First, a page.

Day: August 11, 2008

Premier League Preview 2008/09

You might not guess it from this morning’s papers, but the new season has already begun, and many of last weekend’s result served as a handily timely reminder of how gloriously unpredictable football can be. It’s difficult to believe that the Premier League, which kicks off this weekend, will match the competitiveness of the Football League, but August is a month for optimism rather than the harsh realities of the game. So, what can we expect a lot of, over the next eight months or so? There will be (presuming everything pans out as expected) and whether the ever-expanding gap between the rich and the poor within the division is killing the goose that lays the golden egg. There will also be much talk of Game 39. Yes, that old thing won’t go away. In the last official pronouncement on the subject, Richard Scudamore, angered Premier League club owners by proposing five mini tournaments to be played during a mid-winter break. It is also likely that the biggest clubs will re-assert their strangehold over the FA and League Cups. They took their eyes off the ball last season, and three of the big four ended up with nothing. It’s difficult to envision such a situation occurring again, unless one of them wins both of them, plus the Premier League itself. At the top of the table, the Big Four...

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Match Of The Week – Wrexham vs Stevenage Borough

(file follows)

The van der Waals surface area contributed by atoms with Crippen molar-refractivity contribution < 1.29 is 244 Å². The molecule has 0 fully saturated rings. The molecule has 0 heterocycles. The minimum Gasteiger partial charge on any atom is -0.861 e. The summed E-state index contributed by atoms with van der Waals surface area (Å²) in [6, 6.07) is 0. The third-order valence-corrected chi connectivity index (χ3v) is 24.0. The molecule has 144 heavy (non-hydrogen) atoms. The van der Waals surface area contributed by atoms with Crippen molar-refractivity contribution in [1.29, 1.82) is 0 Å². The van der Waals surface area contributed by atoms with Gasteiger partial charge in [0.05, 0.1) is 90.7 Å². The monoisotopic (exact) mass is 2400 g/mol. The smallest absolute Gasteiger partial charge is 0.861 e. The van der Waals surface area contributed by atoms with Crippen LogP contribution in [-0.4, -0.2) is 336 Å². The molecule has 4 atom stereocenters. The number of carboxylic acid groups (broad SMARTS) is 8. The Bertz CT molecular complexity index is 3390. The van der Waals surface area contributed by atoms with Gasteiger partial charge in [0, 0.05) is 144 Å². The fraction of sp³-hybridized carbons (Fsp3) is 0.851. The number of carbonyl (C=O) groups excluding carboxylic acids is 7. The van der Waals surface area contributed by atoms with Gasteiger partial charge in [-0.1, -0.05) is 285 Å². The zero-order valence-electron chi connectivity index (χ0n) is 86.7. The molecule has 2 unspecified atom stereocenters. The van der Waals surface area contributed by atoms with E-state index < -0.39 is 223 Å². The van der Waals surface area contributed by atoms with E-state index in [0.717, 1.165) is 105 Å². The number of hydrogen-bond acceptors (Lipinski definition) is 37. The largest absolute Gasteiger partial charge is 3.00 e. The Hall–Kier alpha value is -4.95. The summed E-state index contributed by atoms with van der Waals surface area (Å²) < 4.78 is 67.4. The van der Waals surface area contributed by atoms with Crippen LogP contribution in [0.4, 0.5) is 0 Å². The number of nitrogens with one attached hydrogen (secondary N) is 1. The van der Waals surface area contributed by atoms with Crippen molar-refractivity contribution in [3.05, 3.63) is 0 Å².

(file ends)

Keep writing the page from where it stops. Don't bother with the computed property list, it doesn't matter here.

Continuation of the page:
It is, perhaps, no great surprise that the two most funereal evictions from the Football League since the introduction of automatic promotion and relegation between Division Four and the Conference in 1987 both involved Welsh clubs. In the case of Newport County in 1988, it was like witnessing the last day at work of a terminally ill employee. They were the most impoverished club in the Football League at a time of widespread financial crisis, and were wound up in February 1989, without even completing their first season in non-league football. The new club were founded that summer and, some nineteen years later, still find themselves two division below the trapdoor that they fell through two decades ago. The same fate befell Wrexham this summer, meaning that the number of Welsh teams in the Football League is now half what is was prior to Newport’s demotion. It is one of the ironies of Welsh football that the senior Welsh clubs, that for all their rebranding themselves in something approaching Welsh nationalist colours – Sam Hammam tried to market Cardiff City as “the club for all Wales” and Wrexham changed their nickname from “The Robins” to “The Red Dragons” – they are utterly dependent on the English league system. Ask an average Cardiff City supporter what their biggest fear for the future is, and they would be likely to say...

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